Pension plans are secure, says committee chair

Published December 12, 2008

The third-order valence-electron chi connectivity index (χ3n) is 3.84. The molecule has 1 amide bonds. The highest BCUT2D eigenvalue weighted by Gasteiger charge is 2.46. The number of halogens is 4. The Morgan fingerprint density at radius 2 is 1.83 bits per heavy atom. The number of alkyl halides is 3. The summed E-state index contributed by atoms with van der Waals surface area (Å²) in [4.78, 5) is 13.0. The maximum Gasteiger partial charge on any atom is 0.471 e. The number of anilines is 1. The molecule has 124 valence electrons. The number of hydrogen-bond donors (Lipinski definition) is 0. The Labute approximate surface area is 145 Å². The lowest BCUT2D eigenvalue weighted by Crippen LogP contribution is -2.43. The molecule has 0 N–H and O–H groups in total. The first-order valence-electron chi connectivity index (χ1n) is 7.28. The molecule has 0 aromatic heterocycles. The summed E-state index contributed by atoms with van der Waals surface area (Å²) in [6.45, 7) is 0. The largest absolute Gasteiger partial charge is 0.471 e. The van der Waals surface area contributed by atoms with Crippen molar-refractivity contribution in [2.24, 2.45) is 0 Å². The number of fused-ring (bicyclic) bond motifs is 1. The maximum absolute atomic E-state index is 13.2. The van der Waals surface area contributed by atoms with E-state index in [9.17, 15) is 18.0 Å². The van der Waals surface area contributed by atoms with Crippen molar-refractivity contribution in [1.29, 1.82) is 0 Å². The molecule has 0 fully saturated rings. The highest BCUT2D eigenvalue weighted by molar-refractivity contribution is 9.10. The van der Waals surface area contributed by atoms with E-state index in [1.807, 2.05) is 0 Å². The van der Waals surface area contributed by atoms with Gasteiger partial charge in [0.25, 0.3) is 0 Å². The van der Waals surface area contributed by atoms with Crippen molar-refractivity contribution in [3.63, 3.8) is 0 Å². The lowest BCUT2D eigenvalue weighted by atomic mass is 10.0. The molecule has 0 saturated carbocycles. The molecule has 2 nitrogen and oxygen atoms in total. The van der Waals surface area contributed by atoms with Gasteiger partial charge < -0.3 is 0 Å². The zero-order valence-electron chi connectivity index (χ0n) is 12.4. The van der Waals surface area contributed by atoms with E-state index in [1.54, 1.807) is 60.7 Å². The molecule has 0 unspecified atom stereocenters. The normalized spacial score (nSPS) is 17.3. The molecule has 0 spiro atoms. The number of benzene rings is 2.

The board of trustees and the pension committee of General Synod assured the Council of General Synod (CoGS) that the global economic downturn has not affected the payment of pensions to retirees since the pension fund has guidelines and constraints “designed specifically to reduce the overall level of investment risk.”Bishop Philip Poole, chair of the pension committee of the Anglican Church of Canada, did acknowledge that, “if we needed the money now it would be a problem,” but “we’re in it for the long haul.” He said that the board and committee “have every confidence that the long-term objectives of the plan will be met.”In a letter sent Oct. 18 to members of the pension plan, Bishop Poole said that they would be consulted in the event that the situation worsens. “In the longer term, benefits must be supported by overall investment returns and if these long-term investment returns are weaker than anticipated, action may need to be taken,” he wrote. “Be assured that, if any future action would cause changes in either contribution or benefit levels, you would be given plenty of notice.”The market value of the fund as of Sept. 30, 2008 was $553 million, the pension committee said in a written report to CoGS. “The return for the third quarter 2008 was -8.6 per cent compared to the benchmark of -7.9 per cent,” the report said. “For a four year period ending September 30, 2008, the total fund return was 5.9 per cent compared to the benchmark of 5.3 per cent.”Last year, the fund’s market value, as of Dec. 31, was $644.7 million and return on investment for a four-year period ending that year was 10.5 per cent.The committee also reported that the house of bishops has given the committee approval to conduct a feasibility study on the possibility of merging the General Synod Pension Plan (GSPP) and the Lay Retirement Plan (LRP). Bishop Poole and Judy Robinson, executive director of the Pension Office Corp., met with the house of bishops at its fall meeting and advised bishops that “the church was not being a responsible employer by offering two different types of pension plans to different groups of employees.” The GSPP is a specified multi-employer plan where participating employers include dioceses and other church-related organizations. The LRP is a defined contribution plan where participating employers include parishes and church-related organizations.”These two groups are not treated in the same way,” the committee said. It noted that the concept of a merger had been raised at the diocesan finance officers’ conference in June 2008 but that it had not been met with a positive reaction.”It was suggested that there is a different level of commitment to the church by the people employed at the parish level; their financial needs are different and parishes cannot afford a 5 per cent increase in pension contribution,” the committee report said. “Rather than some employees/parishes withdrawing if a new plan were not affordable, it would be better to have them continue in the LRP.”The committee said that the pension trustees would continue to pursue the matter with the house of bishops “and have a conversation with the different groups which participate in the LRP first and get their reaction about a possible contribution increase.”


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